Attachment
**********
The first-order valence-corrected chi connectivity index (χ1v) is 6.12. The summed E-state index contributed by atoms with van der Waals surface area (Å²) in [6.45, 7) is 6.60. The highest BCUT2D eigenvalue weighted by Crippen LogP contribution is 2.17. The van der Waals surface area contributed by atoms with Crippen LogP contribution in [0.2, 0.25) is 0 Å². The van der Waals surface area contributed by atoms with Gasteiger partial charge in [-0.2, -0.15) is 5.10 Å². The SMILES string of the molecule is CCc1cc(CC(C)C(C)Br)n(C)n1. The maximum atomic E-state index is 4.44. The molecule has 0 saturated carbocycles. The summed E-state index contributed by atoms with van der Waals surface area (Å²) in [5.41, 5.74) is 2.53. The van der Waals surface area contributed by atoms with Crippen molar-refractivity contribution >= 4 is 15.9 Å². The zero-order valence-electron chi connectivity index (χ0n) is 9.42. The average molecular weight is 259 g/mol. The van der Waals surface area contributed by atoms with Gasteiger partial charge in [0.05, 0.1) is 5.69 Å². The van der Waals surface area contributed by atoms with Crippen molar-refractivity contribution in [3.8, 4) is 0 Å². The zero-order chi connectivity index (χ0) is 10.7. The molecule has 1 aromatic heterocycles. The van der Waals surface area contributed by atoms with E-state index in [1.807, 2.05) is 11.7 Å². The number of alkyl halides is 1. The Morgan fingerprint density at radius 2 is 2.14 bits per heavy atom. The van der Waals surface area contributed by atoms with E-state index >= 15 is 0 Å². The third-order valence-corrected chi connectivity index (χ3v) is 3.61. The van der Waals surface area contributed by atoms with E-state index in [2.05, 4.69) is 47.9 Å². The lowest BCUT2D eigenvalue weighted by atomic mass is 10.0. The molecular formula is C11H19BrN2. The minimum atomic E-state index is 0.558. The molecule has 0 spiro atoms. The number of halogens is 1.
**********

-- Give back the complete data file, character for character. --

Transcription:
The first-order valence-corrected chi connectivity index (χ1v) is 6.12. The summed E-state index contributed by atoms with van der Waals surface area (Å²) in [6.45, 7) is 6.60. The highest BCUT2D eigenvalue weighted by Crippen LogP contribution is 2.17. The van der Waals surface area contributed by atoms with Crippen LogP contribution in [0.2, 0.25) is 0 Å². The van der Waals surface area contributed by atoms with Gasteiger partial charge in [-0.2, -0.15) is 5.10 Å². The SMILES string of the molecule is CCc1cc(CC(C)C(C)Br)n(C)n1. The maximum atomic E-state index is 4.44. The molecule has 0 saturated carbocycles. The summed E-state index contributed by atoms with van der Waals surface area (Å²) in [5.41, 5.74) is 2.53. The van der Waals surface area contributed by atoms with Crippen molar-refractivity contribution >= 4 is 15.9 Å². The zero-order valence-electron chi connectivity index (χ0n) is 9.42. The average molecular weight is 259 g/mol. The van der Waals surface area contributed by atoms with Gasteiger partial charge in [0.05, 0.1) is 5.69 Å². The van der Waals surface area contributed by atoms with Crippen molar-refractivity contribution in [3.8, 4) is 0 Å². The zero-order chi connectivity index (χ0) is 10.7. The molecule has 1 aromatic heterocycles. The van der Waals surface area contributed by atoms with E-state index in [1.807, 2.05) is 11.7 Å². The number of alkyl halides is 1. The Morgan fingerprint density at radius 2 is 2.14 bits per heavy atom. The van der Waals surface area contributed by atoms with E-state index >= 15 is 0 Å². The third-order valence-corrected chi connectivity index (χ3v) is 3.61. The van der Waals surface area contributed by atoms with E-state index in [2.05, 4.69) is 47.9 Å². The lowest BCUT2D eigenvalue weighted by atomic mass is 10.0. The molecular formula is C11H19BrN2. The minimum atomic E-state index is 0.558. The molecule has 0 spiro atoms. The number of halogens is 1.